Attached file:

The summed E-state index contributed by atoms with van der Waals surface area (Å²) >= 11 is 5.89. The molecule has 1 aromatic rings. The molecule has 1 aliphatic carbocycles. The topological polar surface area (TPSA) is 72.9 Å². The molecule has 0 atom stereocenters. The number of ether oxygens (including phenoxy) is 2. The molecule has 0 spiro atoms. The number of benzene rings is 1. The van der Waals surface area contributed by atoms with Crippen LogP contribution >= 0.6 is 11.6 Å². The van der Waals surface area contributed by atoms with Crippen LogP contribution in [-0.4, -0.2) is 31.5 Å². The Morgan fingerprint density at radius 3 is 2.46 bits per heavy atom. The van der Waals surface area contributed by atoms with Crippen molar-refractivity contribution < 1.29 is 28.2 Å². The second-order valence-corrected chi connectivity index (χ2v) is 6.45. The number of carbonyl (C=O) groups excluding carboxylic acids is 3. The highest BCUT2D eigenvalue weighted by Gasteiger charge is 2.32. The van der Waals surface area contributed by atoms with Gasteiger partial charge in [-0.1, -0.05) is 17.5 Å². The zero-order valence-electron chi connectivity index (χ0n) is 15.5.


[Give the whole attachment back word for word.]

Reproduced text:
The summed E-state index contributed by atoms with van der Waals surface area (Å²) >= 11 is 5.89. The molecule has 1 aromatic rings. The molecule has 1 aliphatic carbocycles. The topological polar surface area (TPSA) is 72.9 Å². The molecule has 0 atom stereocenters. The number of ether oxygens (including phenoxy) is 2. The molecule has 0 spiro atoms. The number of benzene rings is 1. The van der Waals surface area contributed by atoms with Crippen LogP contribution >= 0.6 is 11.6 Å². The van der Waals surface area contributed by atoms with Crippen LogP contribution in [-0.4, -0.2) is 31.5 Å². The Morgan fingerprint density at radius 3 is 2.46 bits per heavy atom. The van der Waals surface area contributed by atoms with Crippen molar-refractivity contribution < 1.29 is 28.2 Å². The second-order valence-corrected chi connectivity index (χ2v) is 6.45. The number of carbonyl (C=O) groups excluding carboxylic acids is 3. The highest BCUT2D eigenvalue weighted by Gasteiger charge is 2.32. The van der Waals surface area contributed by atoms with Gasteiger partial charge in [-0.1, -0.05) is 17.5 Å². The zero-order valence-electron chi connectivity index (χ0n) is 15.5.